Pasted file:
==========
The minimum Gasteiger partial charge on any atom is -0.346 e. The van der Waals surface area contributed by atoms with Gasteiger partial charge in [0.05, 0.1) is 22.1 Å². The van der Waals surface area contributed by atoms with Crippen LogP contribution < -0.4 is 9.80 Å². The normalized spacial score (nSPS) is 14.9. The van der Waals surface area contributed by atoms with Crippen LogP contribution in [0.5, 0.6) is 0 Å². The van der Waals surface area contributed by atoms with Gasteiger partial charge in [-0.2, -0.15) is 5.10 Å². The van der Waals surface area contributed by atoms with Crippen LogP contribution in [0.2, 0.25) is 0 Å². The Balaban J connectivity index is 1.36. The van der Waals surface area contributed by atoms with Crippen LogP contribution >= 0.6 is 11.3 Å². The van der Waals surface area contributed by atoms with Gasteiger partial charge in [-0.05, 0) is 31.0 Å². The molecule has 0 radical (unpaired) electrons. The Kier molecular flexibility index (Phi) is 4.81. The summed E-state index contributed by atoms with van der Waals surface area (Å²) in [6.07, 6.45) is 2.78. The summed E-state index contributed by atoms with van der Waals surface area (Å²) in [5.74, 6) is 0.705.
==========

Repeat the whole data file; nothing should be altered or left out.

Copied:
The minimum Gasteiger partial charge on any atom is -0.346 e. The van der Waals surface area contributed by atoms with Gasteiger partial charge in [0.05, 0.1) is 22.1 Å². The van der Waals surface area contributed by atoms with Crippen LogP contribution < -0.4 is 9.80 Å². The normalized spacial score (nSPS) is 14.9. The van der Waals surface area contributed by atoms with Crippen LogP contribution in [0.5, 0.6) is 0 Å². The van der Waals surface area contributed by atoms with Gasteiger partial charge in [-0.2, -0.15) is 5.10 Å². The van der Waals surface area contributed by atoms with Crippen LogP contribution in [0.2, 0.25) is 0 Å². The Balaban J connectivity index is 1.36. The van der Waals surface area contributed by atoms with Crippen LogP contribution >= 0.6 is 11.3 Å². The van der Waals surface area contributed by atoms with Gasteiger partial charge in [-0.05, 0) is 31.0 Å². The molecule has 0 radical (unpaired) electrons. The Kier molecular flexibility index (Phi) is 4.81. The summed E-state index contributed by atoms with van der Waals surface area (Å²) in [6.07, 6.45) is 2.78. The summed E-state index contributed by atoms with van der Waals surface area (Å²) in [5.74, 6) is 0.705.